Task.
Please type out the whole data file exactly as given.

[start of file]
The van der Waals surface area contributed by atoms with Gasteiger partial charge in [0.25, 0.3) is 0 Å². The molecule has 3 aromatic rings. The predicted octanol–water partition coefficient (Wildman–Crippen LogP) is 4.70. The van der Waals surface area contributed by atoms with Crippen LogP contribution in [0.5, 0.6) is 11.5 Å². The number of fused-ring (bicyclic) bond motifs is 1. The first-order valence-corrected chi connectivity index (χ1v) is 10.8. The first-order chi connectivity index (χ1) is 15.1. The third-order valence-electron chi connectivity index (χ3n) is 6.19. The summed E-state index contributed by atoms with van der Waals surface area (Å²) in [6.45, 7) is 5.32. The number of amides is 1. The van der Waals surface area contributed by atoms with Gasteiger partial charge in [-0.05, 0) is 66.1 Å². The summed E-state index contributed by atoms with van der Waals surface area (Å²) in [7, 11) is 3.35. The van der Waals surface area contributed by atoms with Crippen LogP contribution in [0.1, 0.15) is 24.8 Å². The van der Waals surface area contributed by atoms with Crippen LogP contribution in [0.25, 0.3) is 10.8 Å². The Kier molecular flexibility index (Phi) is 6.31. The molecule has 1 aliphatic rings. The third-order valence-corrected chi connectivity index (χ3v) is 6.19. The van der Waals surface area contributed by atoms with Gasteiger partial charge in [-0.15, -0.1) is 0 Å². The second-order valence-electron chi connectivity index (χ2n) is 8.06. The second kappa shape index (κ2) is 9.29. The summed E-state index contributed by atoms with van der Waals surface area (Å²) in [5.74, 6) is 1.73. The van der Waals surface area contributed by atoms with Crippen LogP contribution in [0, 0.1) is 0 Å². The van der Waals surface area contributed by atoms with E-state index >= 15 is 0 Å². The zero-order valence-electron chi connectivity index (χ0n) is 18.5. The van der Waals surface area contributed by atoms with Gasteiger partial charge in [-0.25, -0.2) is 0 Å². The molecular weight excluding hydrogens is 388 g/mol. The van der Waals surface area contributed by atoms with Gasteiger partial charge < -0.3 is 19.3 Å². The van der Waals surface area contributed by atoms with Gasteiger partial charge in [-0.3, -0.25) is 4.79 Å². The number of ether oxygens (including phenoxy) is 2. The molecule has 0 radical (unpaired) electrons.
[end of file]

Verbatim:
The van der Waals surface area contributed by atoms with Gasteiger partial charge in [0.25, 0.3) is 0 Å². The molecule has 3 aromatic rings. The predicted octanol–water partition coefficient (Wildman–Crippen LogP) is 4.70. The van der Waals surface area contributed by atoms with Crippen LogP contribution in [0.5, 0.6) is 11.5 Å². The number of fused-ring (bicyclic) bond motifs is 1. The first-order valence-corrected chi connectivity index (χ1v) is 10.8. The first-order chi connectivity index (χ1) is 15.1. The third-order valence-electron chi connectivity index (χ3n) is 6.19. The summed E-state index contributed by atoms with van der Waals surface area (Å²) in [6.45, 7) is 5.32. The number of amides is 1. The van der Waals surface area contributed by atoms with Gasteiger partial charge in [-0.05, 0) is 66.1 Å². The summed E-state index contributed by atoms with van der Waals surface area (Å²) in [7, 11) is 3.35. The van der Waals surface area contributed by atoms with Crippen LogP contribution in [0.1, 0.15) is 24.8 Å². The van der Waals surface area contributed by atoms with Crippen LogP contribution in [0.25, 0.3) is 10.8 Å². The Kier molecular flexibility index (Phi) is 6.31. The molecule has 1 aliphatic rings. The third-order valence-corrected chi connectivity index (χ3v) is 6.19. The van der Waals surface area contributed by atoms with Gasteiger partial charge in [-0.15, -0.1) is 0 Å². The second-order valence-electron chi connectivity index (χ2n) is 8.06. The second kappa shape index (κ2) is 9.29. The summed E-state index contributed by atoms with van der Waals surface area (Å²) in [5.74, 6) is 1.73. The van der Waals surface area contributed by atoms with Crippen LogP contribution in [0, 0.1) is 0 Å². The van der Waals surface area contributed by atoms with E-state index >= 15 is 0 Å². The zero-order valence-electron chi connectivity index (χ0n) is 18.5. The van der Waals surface area contributed by atoms with Gasteiger partial charge in [-0.25, -0.2) is 0 Å². The molecular weight excluding hydrogens is 388 g/mol. The van der Waals surface area contributed by atoms with Gasteiger partial charge < -0.3 is 19.3 Å². The van der Waals surface area contributed by atoms with Gasteiger partial charge in [-0.3, -0.25) is 4.79 Å². The number of ether oxygens (including phenoxy) is 2. The molecule has 0 radical (unpaired) electrons.